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State Supreme Court keeps Thompson off Tipton case

By Sheryl Marsh

It appears that Morgan County Circuit Judge Glenn Thompson will not preside over a new trial for Daniel Wade Moore in the Karen Tipton murder case.

That’s the latest in the eight-year-old capital murder case, which has been in and out of state appellate courts for almost five years. It is the second time the Alabama Supreme Court has declined to reverse a lower court.

In May, the state Court of Criminal Appeals granted Assistant Attorney General Don Valeska’s request to remove Thompson from the case. The ruling stated Valeska had shown that it would be an appearance of impropriety for Thompson to remain in the case.

Moore’s attorney Sherman Powell Jr. asked the Supreme Court to order the lower court to set aside its ruling and allow Thompson to remain in the case.

The Supreme Court denied Powell’s petition in July, but later in the month scheduled it for re-hearing.

On Tuesday, the high court released another ruling denying Powell’s petition.

Like the first ruling, Tuesday’s simply stated the petition was denied. The court did not give a reason. All five justices concurred.

Assistant Attorney General Will Dill, who helped prosecute Moore in 2002, said the state is ready for trial.

“We’re looking forward to the trial and getting justice for Karen Tipton and her family,” Dill said.

Powell is ready, too.

“We’re anxious to move forward and try to get everything lined up for a new trial,” he said.

The appellate court ruling that the Supreme Court upheld stated, “After considering the long and tortured history in the case as well as the clear animosity between the judge and the prosecutor, we believe that it would be difficult, if not impossible, for Judge Thompson to divorce himself from the previous proceedings in the case.”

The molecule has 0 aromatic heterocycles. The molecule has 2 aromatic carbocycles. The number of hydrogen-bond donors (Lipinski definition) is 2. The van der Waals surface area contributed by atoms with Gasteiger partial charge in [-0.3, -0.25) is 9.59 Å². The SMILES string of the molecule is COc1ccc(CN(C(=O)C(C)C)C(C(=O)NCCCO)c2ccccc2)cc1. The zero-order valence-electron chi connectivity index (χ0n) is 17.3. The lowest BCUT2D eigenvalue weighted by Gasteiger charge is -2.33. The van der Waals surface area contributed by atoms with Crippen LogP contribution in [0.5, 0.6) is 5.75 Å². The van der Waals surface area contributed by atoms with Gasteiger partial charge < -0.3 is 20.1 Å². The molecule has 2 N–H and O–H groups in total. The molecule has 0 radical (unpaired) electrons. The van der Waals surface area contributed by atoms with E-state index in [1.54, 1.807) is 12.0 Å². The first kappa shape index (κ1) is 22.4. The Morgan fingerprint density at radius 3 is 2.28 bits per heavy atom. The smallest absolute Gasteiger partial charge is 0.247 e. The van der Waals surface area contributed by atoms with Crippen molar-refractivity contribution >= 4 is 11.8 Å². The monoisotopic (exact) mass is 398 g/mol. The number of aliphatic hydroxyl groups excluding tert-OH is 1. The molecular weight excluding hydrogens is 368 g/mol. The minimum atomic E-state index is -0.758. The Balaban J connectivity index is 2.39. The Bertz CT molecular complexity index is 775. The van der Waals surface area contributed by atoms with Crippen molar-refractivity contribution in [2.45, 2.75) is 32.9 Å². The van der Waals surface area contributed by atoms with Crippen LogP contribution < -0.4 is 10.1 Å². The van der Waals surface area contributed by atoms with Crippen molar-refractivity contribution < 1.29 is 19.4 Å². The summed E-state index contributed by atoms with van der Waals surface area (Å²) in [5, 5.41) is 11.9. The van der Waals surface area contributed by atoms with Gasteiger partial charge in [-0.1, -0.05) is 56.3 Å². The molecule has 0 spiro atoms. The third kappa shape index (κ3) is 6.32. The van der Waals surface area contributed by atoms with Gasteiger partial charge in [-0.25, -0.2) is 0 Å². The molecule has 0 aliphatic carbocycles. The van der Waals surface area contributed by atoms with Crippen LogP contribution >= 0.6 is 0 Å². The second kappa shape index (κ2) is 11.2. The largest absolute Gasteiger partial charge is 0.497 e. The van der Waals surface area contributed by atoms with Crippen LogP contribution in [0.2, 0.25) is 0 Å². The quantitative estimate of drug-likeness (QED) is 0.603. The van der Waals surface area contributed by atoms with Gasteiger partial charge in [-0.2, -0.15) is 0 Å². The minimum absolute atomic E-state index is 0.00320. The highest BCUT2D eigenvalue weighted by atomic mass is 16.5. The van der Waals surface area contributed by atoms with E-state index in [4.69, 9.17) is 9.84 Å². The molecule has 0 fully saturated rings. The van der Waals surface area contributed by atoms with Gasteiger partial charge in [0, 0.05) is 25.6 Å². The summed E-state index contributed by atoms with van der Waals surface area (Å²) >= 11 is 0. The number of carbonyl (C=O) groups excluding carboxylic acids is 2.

The ruling was on Valeska’s appeal of Thompson’s denial of a prosecution petition filed in Morgan County Circuit Court asking him to step down.

Valeska stated in his petition that the state could not get a fair trial because Thompson had shown bias and made negative comments about state evidence.

Thompson said in an answer to Valeska’s petition that he had not made such comments.

After a two-week trial in November 2002, a jury convicted Moore of capital murder and recommended life without parole for his punishment.

Thompson sentenced him to death, but later set aside the conviction and sentence to grant Moore a new trial.

Then, in 2005, Thompson granted a defense motion to dismiss the charges and free Moore.

Valeska filed a petition with the appellate court and after about four days of freedom Moore went back to jail.

Double jeopardy

Thompson said he freed Moore because a second trial would put him in double jeopardy and he could not get a fair trial. The judge stated that Valeska withheld evidence, including a 245-page FBI report, and accused the prosecutor of misconduct.

After the court reversed Thompson, prosecution and defense petitions kept bombarding the appellate court.

Morgan County presiding Judge Steve Haddock said weeks ago that he will try the case if the ruling stands to remove Thompson.

The case has not been set for trial.

Powell said the judge will have to hold hearings on numerous motions pending in the case.

The case drew national attention, with “48 Hours Investigates” airing a segment on it on CBS.

Powell said someone with the program called his office Tuesday and said they will attend hearings in the case.

Police developed Moore as a suspect after learning he told his uncle he was in Tipton’s home when a friend killed her March 12, 1999. He recanted the statement and said he made it up because he feared going to jail again. He had been in jail for theft.

Moore, 33, remains in the county jail.

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